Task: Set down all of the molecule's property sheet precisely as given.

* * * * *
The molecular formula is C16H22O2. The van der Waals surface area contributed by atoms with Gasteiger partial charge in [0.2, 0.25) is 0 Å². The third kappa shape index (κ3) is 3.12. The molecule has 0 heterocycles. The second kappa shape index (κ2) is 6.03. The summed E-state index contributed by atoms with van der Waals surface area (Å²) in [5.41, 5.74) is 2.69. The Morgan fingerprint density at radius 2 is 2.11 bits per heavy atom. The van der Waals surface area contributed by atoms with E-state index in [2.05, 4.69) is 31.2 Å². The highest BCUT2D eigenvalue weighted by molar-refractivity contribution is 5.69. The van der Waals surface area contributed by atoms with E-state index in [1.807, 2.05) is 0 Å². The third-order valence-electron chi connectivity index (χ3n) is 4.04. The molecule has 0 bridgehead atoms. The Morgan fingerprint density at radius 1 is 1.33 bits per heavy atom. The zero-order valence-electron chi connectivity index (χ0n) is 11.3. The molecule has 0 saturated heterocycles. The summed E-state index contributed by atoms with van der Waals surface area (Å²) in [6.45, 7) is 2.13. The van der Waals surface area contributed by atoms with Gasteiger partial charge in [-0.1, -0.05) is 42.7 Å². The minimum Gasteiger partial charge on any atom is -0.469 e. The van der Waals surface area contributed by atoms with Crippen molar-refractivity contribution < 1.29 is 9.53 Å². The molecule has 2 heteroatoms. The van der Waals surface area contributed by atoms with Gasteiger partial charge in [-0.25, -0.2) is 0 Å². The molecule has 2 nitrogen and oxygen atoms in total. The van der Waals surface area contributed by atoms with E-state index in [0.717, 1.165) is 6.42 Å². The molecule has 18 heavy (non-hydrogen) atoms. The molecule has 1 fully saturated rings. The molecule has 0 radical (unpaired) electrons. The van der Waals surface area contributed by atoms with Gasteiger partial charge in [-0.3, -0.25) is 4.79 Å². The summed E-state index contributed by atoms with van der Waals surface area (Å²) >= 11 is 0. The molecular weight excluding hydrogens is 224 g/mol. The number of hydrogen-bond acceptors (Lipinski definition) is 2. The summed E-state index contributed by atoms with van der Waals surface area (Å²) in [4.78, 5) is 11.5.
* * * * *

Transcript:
The molecular formula is C16H22O2. The van der Waals surface area contributed by atoms with Gasteiger partial charge in [0.2, 0.25) is 0 Å². The third kappa shape index (κ3) is 3.12. The molecule has 0 heterocycles. The second kappa shape index (κ2) is 6.03. The summed E-state index contributed by atoms with van der Waals surface area (Å²) in [5.41, 5.74) is 2.69. The Morgan fingerprint density at radius 2 is 2.11 bits per heavy atom. The van der Waals surface area contributed by atoms with E-state index in [2.05, 4.69) is 31.2 Å². The highest BCUT2D eigenvalue weighted by molar-refractivity contribution is 5.69. The van der Waals surface area contributed by atoms with E-state index in [1.807, 2.05) is 0 Å². The third-order valence-electron chi connectivity index (χ3n) is 4.04. The molecule has 0 bridgehead atoms. The Morgan fingerprint density at radius 1 is 1.33 bits per heavy atom. The zero-order valence-electron chi connectivity index (χ0n) is 11.3. The molecule has 0 saturated heterocycles. The summed E-state index contributed by atoms with van der Waals surface area (Å²) in [6.45, 7) is 2.13. The van der Waals surface area contributed by atoms with Gasteiger partial charge in [-0.1, -0.05) is 42.7 Å². The minimum Gasteiger partial charge on any atom is -0.469 e. The van der Waals surface area contributed by atoms with Crippen molar-refractivity contribution < 1.29 is 9.53 Å². The molecule has 2 heteroatoms. The van der Waals surface area contributed by atoms with Gasteiger partial charge in [-0.25, -0.2) is 0 Å². The molecule has 2 nitrogen and oxygen atoms in total. The van der Waals surface area contributed by atoms with E-state index in [0.717, 1.165) is 6.42 Å². The molecule has 18 heavy (non-hydrogen) atoms. The molecule has 1 fully saturated rings. The molecule has 0 radical (unpaired) electrons. The van der Waals surface area contributed by atoms with Gasteiger partial charge in [-0.3, -0.25) is 4.79 Å². The summed E-state index contributed by atoms with van der Waals surface area (Å²) >= 11 is 0. The molecular weight excluding hydrogens is 224 g/mol. The number of hydrogen-bond acceptors (Lipinski definition) is 2. The summed E-state index contributed by atoms with van der Waals surface area (Å²) in [4.78, 5) is 11.5.